Flight of the pine beetle may be key to slowing pests' spread
Researchers at the University of Alberta are aiming to learn more about how the mountain pine beetle flies, in hopes of stopping the spread of the insect that has devastated forests in British Columbia and Alberta.
“Flight is a really important aspect of their life cycle because when they come out of the tree they have to fly to find a different host,” said Maya Evenden, an associate professor of biological sciences.
“They can't stay where they grew up in that same tree because of those resources are gone.”
The beetle has caused widespread damage to pine forests in western Canada since the current outbreak began in the 1990s. The insects, which drill into the bark of the trees, often carry fungus that is able to infect the wood. Alberta has devoted significant resources to trying to stop the spread of the beetle, mainly by removing infected trees.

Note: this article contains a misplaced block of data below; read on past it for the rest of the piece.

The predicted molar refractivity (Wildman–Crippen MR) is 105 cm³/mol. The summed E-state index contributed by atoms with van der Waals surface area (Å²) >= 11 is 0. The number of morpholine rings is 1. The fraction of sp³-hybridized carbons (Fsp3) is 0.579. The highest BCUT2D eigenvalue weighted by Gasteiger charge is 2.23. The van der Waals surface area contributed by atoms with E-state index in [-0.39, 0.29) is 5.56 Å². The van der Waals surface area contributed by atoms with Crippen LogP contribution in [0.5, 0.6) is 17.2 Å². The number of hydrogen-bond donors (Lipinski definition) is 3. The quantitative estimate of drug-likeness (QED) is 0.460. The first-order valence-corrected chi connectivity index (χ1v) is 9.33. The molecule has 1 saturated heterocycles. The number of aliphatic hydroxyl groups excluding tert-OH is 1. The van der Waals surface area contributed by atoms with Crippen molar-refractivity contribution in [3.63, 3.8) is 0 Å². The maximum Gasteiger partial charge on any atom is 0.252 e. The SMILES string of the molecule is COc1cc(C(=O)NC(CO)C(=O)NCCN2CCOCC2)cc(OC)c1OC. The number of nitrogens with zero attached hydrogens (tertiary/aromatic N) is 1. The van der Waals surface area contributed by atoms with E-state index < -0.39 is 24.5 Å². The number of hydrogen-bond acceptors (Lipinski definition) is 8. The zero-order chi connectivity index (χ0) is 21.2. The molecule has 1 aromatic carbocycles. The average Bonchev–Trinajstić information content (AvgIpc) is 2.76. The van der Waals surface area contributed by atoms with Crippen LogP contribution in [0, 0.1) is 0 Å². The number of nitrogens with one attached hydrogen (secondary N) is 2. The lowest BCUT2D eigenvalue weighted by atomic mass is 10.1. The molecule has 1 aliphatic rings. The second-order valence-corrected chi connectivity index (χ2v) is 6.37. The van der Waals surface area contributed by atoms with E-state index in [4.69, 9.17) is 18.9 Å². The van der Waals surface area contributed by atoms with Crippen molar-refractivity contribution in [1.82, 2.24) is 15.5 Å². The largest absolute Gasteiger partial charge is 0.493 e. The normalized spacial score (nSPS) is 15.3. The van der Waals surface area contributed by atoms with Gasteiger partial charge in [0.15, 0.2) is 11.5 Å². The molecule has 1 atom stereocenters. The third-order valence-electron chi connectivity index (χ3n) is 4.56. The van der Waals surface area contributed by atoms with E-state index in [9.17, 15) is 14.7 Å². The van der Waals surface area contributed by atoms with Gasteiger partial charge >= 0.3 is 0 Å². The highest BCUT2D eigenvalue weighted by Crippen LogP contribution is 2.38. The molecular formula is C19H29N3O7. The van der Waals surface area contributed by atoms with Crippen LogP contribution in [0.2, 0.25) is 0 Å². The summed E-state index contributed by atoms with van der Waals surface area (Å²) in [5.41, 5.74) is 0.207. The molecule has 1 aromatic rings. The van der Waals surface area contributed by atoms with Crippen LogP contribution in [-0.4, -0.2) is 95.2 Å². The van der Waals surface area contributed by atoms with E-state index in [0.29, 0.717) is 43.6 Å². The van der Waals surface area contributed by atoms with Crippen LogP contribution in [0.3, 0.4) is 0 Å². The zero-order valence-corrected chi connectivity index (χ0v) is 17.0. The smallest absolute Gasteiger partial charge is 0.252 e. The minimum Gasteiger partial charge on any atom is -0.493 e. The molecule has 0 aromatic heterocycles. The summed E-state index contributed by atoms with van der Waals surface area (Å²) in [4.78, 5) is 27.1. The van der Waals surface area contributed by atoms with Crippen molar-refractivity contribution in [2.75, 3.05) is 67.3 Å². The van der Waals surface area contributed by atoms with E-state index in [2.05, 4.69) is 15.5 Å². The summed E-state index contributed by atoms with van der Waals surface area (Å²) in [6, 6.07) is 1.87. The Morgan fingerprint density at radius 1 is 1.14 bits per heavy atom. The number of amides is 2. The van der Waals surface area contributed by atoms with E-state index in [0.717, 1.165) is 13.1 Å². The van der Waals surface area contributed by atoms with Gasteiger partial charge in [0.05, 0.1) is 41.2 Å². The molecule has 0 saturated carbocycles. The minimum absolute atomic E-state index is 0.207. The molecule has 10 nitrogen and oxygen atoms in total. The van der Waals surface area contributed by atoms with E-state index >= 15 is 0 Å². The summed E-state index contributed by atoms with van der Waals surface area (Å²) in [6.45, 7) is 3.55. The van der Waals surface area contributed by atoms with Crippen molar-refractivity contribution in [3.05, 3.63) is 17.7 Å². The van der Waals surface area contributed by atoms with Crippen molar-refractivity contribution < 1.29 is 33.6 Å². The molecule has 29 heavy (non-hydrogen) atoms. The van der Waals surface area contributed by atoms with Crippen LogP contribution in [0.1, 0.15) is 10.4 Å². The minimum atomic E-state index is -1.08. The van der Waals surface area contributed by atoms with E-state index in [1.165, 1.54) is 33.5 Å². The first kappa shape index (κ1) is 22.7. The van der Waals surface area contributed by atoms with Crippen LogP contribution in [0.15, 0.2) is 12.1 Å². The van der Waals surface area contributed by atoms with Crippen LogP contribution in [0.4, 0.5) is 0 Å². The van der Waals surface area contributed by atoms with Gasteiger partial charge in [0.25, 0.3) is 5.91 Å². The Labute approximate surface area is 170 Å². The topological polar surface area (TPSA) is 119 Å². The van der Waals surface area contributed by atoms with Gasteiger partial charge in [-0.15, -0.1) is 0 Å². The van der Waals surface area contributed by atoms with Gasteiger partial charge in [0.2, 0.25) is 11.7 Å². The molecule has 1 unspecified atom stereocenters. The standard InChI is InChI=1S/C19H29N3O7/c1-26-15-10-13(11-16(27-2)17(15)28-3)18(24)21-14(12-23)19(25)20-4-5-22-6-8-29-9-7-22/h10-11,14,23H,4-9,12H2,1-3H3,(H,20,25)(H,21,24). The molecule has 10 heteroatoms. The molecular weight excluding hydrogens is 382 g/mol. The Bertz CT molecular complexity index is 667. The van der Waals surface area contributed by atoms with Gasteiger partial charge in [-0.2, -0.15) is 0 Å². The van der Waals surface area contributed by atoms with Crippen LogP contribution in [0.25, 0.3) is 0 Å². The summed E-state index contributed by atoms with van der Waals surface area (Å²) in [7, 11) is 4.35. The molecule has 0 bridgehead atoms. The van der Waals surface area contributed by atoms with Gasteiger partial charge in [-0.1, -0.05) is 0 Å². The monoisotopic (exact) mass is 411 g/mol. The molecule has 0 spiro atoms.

Evenden says knowing more about how the beetles get around is crucial to keep them from destroying more forests.
The research team carefully glues small tethers to the backs of beetles, before attaching them to a flying mill, which turns as the beetle flies. Researchers then measure how many rotations the beetle makes.
“That gives us information on how fast they're flying, how far they're flying and what duration in the period of the day they're flying,” she said.
She says the insect is able to fly up to five kilometres a day.
Evenden hopes the information could be used to help forest managers predict where the beetles will spread next and better plan how to slow them down.